+1 I want to show the code I have done from edX courses to potential employers, but I can't make them public due to edX's honor code, It would be usefull to have a way of granting by an URL, view only permission to a private repository, just like in google drive for example.
That's kind of an obvious need in my view.
My specific situation is I'm freelancing and want to give read access to my client.
I just discovered the option of private repositories in the announcement. Just like stated, I use them to 'apply for a job'. That's even the only usage I make of them, besides experimenting with Git and Github.
So, I would like to selectively give access to people, like by supplying an URL with a key. As I know from photo albums on the web. This should be ready only, which may include copying or cloning, preferably copying.
So that is my request, which seems pretty obvious to me.
By the way, I do not consider this 'solved'. That is more of an euphemism to get rid of the question.
It seems to me that the git/GitHub owners, by assuming that there is only one use-case for git/GitHub (shared open software development), are limiting the usefulness of GitHub. Some of the postings in this thread show other use cases that require readonly access to files for one audience yet require pulling/pushing/versions/branches to the developers.
An additional use case that occurs to me is using GitHub to make a portion of a proprietary product public. We always assume that a product is either proprietary or open, but not both. But I can easily imagine products that are proprietary and sold for profit, yet contribute a new and useful subroutine or algorithm to the Open Software community. In such a case the developers might want to use GitHub to collaborate in private, but might want one specific file to be readonly or read/write visible to the public.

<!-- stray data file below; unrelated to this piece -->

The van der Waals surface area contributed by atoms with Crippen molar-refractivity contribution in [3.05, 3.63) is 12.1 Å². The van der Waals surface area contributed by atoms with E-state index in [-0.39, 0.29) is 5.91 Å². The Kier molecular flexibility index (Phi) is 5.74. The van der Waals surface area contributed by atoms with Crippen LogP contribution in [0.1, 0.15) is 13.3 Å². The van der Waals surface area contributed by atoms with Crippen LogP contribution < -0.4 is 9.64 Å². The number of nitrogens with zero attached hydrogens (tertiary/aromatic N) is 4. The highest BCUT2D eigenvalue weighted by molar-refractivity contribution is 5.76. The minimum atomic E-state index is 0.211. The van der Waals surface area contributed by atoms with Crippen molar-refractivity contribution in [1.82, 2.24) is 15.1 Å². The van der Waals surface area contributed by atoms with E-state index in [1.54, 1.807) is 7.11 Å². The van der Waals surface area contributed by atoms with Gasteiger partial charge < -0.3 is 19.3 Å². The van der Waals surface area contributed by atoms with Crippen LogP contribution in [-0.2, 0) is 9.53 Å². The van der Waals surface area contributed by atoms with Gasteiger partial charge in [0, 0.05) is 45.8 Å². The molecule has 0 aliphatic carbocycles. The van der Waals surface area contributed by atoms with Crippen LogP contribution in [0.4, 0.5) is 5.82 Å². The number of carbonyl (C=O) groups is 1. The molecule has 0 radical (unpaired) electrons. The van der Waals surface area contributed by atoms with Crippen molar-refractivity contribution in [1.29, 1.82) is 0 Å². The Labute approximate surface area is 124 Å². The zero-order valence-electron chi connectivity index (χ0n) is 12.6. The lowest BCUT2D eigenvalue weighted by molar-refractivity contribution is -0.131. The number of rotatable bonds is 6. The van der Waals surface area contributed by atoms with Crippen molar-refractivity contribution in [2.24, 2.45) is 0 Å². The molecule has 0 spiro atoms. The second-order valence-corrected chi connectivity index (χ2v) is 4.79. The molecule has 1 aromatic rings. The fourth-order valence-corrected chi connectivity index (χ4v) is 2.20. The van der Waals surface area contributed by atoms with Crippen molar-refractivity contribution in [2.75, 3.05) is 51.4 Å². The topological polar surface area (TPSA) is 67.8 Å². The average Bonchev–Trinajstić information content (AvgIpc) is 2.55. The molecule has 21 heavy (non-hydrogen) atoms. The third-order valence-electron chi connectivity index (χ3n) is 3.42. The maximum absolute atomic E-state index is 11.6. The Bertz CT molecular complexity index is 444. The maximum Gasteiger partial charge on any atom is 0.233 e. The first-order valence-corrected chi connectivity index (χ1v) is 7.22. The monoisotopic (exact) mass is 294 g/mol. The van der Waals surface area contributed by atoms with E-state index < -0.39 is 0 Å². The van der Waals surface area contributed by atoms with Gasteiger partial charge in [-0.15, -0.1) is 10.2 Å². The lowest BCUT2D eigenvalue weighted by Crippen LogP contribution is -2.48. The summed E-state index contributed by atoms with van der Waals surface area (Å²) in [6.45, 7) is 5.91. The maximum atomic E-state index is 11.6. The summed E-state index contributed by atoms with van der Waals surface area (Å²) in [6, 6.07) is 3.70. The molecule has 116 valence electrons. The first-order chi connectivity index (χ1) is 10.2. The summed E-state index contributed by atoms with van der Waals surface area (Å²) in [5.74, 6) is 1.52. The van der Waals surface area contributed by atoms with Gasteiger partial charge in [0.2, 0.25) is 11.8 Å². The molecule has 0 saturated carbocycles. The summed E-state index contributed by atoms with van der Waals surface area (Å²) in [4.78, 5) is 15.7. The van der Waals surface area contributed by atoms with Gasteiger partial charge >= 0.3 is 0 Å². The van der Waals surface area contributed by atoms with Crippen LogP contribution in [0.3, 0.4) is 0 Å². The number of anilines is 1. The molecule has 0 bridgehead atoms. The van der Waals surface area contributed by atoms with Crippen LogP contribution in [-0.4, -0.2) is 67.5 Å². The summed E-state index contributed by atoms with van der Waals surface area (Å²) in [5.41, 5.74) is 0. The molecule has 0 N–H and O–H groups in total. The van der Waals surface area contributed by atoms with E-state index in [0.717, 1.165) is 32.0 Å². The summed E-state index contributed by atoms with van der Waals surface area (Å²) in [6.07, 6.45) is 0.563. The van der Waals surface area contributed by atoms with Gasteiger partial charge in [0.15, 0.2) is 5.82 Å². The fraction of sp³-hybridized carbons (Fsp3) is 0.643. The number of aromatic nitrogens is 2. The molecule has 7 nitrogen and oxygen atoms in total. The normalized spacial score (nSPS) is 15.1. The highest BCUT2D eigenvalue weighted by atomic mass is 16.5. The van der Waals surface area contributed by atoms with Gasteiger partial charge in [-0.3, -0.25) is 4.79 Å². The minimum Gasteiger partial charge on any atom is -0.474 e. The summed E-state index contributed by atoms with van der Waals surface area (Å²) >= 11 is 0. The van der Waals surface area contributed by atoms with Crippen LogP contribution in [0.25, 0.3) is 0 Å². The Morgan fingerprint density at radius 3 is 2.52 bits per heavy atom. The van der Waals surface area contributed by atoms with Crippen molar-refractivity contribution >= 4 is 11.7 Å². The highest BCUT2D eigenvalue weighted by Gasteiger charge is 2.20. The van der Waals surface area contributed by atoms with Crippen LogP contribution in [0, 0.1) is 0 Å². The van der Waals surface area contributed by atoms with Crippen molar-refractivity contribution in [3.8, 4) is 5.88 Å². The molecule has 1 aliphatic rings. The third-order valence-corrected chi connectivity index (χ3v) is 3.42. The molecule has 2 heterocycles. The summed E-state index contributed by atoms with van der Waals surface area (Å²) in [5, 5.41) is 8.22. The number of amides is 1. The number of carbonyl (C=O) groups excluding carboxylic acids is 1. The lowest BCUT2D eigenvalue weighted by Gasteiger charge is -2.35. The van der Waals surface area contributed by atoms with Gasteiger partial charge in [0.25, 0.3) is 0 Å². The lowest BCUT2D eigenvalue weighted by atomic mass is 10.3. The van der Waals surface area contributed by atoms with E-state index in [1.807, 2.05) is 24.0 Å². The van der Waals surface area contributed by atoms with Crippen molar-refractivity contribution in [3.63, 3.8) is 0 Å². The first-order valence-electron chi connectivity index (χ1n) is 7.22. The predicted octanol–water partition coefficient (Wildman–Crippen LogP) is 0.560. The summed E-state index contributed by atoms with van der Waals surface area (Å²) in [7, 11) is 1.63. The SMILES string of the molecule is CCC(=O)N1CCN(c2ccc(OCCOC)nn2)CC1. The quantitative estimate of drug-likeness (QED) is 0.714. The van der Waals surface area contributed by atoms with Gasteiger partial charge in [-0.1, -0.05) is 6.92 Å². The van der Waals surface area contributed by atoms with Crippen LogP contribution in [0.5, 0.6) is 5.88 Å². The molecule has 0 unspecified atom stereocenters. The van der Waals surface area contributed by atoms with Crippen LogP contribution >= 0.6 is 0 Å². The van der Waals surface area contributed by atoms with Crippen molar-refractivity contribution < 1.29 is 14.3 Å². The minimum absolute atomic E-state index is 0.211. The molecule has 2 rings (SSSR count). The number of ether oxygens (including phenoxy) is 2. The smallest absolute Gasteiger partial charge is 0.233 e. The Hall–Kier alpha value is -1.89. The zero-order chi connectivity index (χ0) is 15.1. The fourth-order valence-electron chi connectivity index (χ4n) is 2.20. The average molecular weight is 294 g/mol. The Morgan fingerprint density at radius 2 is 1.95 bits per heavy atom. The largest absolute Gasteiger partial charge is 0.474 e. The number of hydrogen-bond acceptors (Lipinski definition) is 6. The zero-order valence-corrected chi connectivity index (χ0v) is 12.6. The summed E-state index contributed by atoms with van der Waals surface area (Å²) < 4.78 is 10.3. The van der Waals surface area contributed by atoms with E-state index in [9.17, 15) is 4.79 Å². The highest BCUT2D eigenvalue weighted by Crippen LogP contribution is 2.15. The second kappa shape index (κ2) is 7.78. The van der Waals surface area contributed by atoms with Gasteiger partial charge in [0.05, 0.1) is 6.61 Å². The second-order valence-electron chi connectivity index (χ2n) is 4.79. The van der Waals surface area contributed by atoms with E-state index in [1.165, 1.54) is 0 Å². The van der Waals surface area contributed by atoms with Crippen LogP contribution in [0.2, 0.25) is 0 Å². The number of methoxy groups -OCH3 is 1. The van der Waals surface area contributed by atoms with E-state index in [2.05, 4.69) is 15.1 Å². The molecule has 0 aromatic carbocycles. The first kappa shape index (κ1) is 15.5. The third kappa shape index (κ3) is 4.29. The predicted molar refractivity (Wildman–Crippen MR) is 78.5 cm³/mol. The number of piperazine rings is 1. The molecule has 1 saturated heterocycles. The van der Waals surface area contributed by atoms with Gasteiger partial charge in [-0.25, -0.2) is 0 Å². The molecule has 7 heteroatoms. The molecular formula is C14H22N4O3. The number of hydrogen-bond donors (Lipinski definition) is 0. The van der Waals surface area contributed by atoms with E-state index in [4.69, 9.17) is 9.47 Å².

Addition to message #21:
Another use case for fine-grained permissions is when a commit concerns a security problem. The changed files in such a commit should be visible only to the author and to those who manage security updating. In case it isn't obvious, the reason is that making these files readonly or read/write might leak compromise information to malicious users when the repository access is public.
Also, it might be helpful to note here that the Google Gerrit Code Review process and tools, built on top of git, already provide such fine-grained permissions, but at the expense of a very detailed workflow as compared with either git or GitHub.
Guess there arent any news in this subject right? is there an open ticket to implement the feature at least? What alternatives are you using? I really dont want to duplicate my repos, plus downloading is different from consulting
Our product team is definitely discussing new features to make collaboration of different types easier on GitHub. However, nothing on this front has shipped as of yet. Any new features will be announced in the GitHub Changelog, so I'd recommend keeping an eye on that page for updates.
As for collaborating on projects where you want someone to be able to work on a portion of the codebase but not the entire codebase, it might be worth breaking your codebase into smaller, reusable pieces. Then you could add someone as a collaborator on a repository that only has access to the smaller piece of the whole and you can use continuous integration to make sure that changing code in one piece doesn't break the overall codebase.
Hope that helps!
Yea.. that was my next question, if it was possible to restrict users to certain folders.
I came up with some workarrounds to fix these problems
Would be VERY useful to be able to share a URL (and key?) for read only accesses
As some have mentioned. I have clients that would like to review my code, but still limit their access to specific files/folders. And the same for private code that could be shared with potential clients to give them an idea about the quality of work that can be provided, and so on.
If perhaps there were permissions for specific files/folders with a timeout option. That way, there wouldn't be a need to revoke permissions at a later date.